LAST THURSDAY NIGHT, a few steps inside the slender park, and just out of the streetlamp’s reach, I paused to take a leak. The night was overcast, so I’m not sure if the moon had already risen, but it was light enough to see a faint mist rise from the issue.
I was on the lookout for horned owls, despite the early hour. It was not even nine yet. Annette had gone to the theater with her old library buddies, so I worked pretty late, left the car for her by the train station so she wouldn’t have to take a cab, and started to walk home. I could straighten up a little, do some reading. But approaching the pub, I recalled that Rick would be behind the bar tonight. Some bartenders pour scotch like it was nitroglycerine, so fearful they are of barely covering the bottom of your glass, but Rick serves you a double if not more. Because there was rain in the clouds, I ordered Laphroaig. But I digress.
It was Steve who—moments before—tipped me off on the horned owl. Steve lives on the corner, just outside the park, and has a keen eye for the local wildlife. He knows when the red fox goes on morning patrol, and keeps close tabs on the hawks—the coopers, the sharpshins, the redtailed and redshouldered—as they pass through the region.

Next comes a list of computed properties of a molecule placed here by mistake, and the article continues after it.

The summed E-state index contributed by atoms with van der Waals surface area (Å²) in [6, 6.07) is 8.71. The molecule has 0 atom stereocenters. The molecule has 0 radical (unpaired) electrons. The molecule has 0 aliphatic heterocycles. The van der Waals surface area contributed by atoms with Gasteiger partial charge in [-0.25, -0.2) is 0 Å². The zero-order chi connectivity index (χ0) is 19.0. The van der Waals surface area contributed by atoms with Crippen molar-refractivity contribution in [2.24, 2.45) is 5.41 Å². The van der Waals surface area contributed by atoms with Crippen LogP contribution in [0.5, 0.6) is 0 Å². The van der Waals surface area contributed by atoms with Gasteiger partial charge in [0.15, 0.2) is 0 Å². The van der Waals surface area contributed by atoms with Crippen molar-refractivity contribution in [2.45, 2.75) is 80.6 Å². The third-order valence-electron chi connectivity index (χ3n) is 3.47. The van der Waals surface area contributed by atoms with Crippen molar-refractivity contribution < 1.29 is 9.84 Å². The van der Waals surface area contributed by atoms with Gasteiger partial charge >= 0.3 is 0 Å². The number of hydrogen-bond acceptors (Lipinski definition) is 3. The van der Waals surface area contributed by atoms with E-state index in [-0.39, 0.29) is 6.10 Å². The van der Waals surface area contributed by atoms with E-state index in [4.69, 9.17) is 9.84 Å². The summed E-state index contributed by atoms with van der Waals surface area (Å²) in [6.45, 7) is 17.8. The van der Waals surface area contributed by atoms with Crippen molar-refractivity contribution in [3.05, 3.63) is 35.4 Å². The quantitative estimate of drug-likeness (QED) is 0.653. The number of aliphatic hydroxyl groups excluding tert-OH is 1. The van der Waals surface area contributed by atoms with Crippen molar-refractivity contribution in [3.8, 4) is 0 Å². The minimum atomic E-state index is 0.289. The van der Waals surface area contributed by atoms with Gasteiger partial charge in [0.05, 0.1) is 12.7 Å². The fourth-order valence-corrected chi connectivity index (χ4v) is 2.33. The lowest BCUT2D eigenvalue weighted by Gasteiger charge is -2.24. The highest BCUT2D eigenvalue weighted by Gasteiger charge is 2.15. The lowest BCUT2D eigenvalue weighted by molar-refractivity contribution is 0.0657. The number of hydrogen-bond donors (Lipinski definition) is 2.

Steve was out front as I walked by, with his ancient ginger cat weaving between his legs, tail erect. I stopped to tell him about the pair of dove-sized hawks I saw on my way in last week. He agreed that they were probably sharpshins—not redshouldered fledglings, as others suggested. Then he told me how he encountered a horned owl—twice in the past week—while riding his bike, just a few miles up the creek.
“Are you sure it was a horned?” I asked. Annette told me many times, of sleepless nights, listening to screech owls, hunting their way up the creek around midnight, and back down again before dawn. She’d repeat their call, that quavering whoo-oo-oo-oo-oo, in a descending tone.
And last year there was that barred owl—Annette recognized his call, which to me was just another dog, barking at passersby, from a yard backing up to the creek. But I stumbled into the bamboo and poison ivy, and caught him at close range in my 10x42’s—the breast as majestic as a Bourbon king in flecked ermine, the unmistakable headlamp eyes. When he took flight, revealing a wingspan nearly as great as Annette’s height, my heart paused.
“No, I saw his horns against the sky. No doubt. Second time, I came around this curve and he’s flying low, right towards me. I must have surprised him, because as he passes over my head, I see something fall, and plop! I look down and there’s a headless rabbit lying there, right smack in front of my bike.”